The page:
4 April 2018

How much do your money lies cost you?

My Money Matters |

Humans are masters of self-deception. We tell ourselves little lies every day in order to make our present situation or behaviours suit our expectations and beliefs. In short, lying makes us feel better. It seems harmless, after all, does it really matter if you tell yourself that someone doesn’t like you because they’re just jealous, or that if you just had more time you would write that book or take that course? Well yes, it does. Lies cost. When you lie to yourself, you deny yourself the chance of doing better. And when it comes to lies about money, that denial fuels the enormous debt crisis facing South Africa.

See if you recognise some these common lies as part of your daily conversation with yourself.

If I use my savings now, I have plenty of time to put them back.

If saving was easy, everyone would do it. Saving takes a lot of commitment and self-control. If you take from your savings now, what will stop you from doing it again when you have another excuse? What’s more, once you fall behind, it is very difficult to catch up and pay yourself back. Plus, you’re losing out on all that valuable interest. Your savings need to be considered untouchable for anything but what you intend them for.

I am young, I have plenty of time to think about my finances.

This goes hand-in-hand with the above lie. While it’s true that youth is your friend when it comes to financial planning, you have to take advantage of it at the time. By making good financial choices from the moment you start earning, you can ensure your future is financially secure. Start saving, even if it’s just a little. Make and stick to a budget. Avoid debt. Click here to start saving today.

All I need to do is earn more money and I will be fine.

That’s a lot like telling yourself all you have to do is win the lottery. Good money habits are good money habits. People can blow millions as easily as they can thousands. It’s about having respect for money and the role it plays in your life. If you don’t have healthy habits, then every raise you get will lead you further into debt.

I can’t afford to put anything away in savings.

But you can afford that expensive coffee every morning or a new book every week. I don’t know how to say this any plainer – putting money away in savings needs to be part of your budget plan no matter how much money you have or don’t have. In fact, not having a lot of money should be an even greater incentive to save some of it. After all, it’s the only way you will be able to afford future luxuries or to cover an unexpected expense. And believe me, unexpected expenses happen. A lot.

If I buy it on credit, I can afford it.

Whether you buy it on credit card or through store credit, credit costs a lot of money. According to Neil Roets, CEO of Debt Rescue, more than 50% of economically active South Africans are over-indebted, which means they are in arrears on at least three payments. Credit is expensive, high interest rates mean that more and more South Africans are paying large amounts to service their debt. Credit has its uses but it’s not another way to spend indiscriminately. Click here to learn how to make the most of your credit card.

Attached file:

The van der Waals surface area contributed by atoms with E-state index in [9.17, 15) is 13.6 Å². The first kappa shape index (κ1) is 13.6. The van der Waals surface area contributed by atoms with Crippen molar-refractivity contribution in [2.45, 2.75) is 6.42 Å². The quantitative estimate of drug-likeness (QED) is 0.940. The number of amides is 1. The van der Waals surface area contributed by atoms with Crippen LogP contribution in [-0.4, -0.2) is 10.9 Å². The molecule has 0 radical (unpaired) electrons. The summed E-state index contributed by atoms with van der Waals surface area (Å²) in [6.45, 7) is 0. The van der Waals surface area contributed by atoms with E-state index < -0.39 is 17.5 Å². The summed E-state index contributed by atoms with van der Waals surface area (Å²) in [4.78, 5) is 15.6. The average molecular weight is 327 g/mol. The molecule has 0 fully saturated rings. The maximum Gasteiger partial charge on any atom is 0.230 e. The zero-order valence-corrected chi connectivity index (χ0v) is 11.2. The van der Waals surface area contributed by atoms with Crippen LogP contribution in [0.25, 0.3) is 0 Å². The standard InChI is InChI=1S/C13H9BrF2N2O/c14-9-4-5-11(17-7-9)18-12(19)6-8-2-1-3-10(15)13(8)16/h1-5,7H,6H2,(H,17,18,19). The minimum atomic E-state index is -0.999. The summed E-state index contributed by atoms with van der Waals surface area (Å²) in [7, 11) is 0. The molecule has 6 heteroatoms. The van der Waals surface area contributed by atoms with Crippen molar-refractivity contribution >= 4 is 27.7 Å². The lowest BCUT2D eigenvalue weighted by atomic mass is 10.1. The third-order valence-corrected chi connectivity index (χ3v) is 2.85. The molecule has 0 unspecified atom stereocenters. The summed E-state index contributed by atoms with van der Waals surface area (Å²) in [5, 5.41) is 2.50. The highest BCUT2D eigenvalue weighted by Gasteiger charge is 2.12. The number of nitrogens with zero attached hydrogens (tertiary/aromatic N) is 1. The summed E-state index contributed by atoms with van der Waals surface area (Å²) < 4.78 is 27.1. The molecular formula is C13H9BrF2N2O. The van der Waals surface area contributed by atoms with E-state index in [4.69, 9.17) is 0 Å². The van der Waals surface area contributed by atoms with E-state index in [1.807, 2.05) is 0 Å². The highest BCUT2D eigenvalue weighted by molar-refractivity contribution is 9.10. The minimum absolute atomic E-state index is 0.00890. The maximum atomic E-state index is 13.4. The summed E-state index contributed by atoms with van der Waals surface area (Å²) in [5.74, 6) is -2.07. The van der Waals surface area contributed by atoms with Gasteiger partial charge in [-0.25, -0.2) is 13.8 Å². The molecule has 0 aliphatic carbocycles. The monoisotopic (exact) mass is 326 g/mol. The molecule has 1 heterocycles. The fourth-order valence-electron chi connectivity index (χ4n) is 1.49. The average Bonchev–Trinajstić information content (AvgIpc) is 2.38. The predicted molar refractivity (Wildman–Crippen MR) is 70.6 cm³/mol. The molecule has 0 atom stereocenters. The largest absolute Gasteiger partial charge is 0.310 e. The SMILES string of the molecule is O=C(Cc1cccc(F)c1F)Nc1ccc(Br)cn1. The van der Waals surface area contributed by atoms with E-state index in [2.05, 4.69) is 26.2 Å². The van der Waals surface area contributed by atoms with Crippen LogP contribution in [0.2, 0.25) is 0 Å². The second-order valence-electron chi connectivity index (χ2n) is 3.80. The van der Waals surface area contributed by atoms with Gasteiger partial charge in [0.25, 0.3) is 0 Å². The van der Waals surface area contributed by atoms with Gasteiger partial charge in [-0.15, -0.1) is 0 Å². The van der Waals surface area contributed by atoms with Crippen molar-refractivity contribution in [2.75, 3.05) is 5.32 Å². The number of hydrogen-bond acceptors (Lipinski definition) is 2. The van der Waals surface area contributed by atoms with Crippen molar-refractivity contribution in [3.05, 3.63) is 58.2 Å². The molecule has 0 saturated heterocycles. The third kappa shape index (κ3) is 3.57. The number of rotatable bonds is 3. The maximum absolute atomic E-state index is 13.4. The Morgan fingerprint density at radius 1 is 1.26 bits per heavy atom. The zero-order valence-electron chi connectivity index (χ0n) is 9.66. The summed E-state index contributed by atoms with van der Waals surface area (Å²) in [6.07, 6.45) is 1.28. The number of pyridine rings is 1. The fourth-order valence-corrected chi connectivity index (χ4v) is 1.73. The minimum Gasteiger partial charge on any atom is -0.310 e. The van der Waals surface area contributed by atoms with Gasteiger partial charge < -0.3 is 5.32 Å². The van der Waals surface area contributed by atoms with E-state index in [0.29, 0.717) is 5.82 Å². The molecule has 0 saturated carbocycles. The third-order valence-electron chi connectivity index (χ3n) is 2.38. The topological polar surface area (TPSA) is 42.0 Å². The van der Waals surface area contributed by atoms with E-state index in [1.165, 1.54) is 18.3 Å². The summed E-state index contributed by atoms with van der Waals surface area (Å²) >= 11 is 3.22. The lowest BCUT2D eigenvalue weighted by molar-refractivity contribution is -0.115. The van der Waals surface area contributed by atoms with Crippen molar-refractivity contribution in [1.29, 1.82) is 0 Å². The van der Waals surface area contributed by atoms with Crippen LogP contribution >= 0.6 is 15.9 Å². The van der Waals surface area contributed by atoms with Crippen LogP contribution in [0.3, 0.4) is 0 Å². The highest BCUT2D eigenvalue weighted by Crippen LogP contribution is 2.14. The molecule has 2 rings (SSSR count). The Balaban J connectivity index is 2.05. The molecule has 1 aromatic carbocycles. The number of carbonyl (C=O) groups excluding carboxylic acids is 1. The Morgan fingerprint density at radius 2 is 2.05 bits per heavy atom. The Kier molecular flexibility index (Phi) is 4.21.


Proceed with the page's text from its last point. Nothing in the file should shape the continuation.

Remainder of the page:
I have worked hard, I deserve this.

Well, this may not be a lie, but it’s dangerous. Of course, you deserve a reward for your hard work, but more than that, you deserve to have the benefits of not struggling when you retire. Which well-earned reward, would you rather have?

Having debt is normal.

Yes, it is. That doesn’t mean it’s good. Sadly, our normal is 75% of South African consumers owing 75% of their salary to creditors (source: www.pa.org.za). Normal is only 6% of South Africans being able to retire comfortably. If normal is your bar of measurement, you are in big trouble. Be the exception, not the rule. Read about the emotional side of debt here.

As soon as I sort this out, or no longer have to pay that, I will start saving.

Most people don’t have the luxury of having the perfect situation. There is always something that you need to spend money on – a car service, a leaky pipe, new school clothes. Unless you are Warren Buffet, money will always be a juggling act. You have to make sure that the thing you prioritise is savings.

It’s easy to lie to ourselves about money. It’s also convenient because it prevents us from making difficult choices about our money habits. But knowledge is strength so, by understanding where your lies hamper your ability to improve your financial situation, you can start working on changing your destructive behaviours and beliefs.

Disclaimer: The advice contained on this blog is for general purposes only and does not take into account individual circumstances, objectives or financial needs. Accordingly, readers are advised to seek appropriate advice from licensed professionals prior to making any investment, or taking up a financial product or service.

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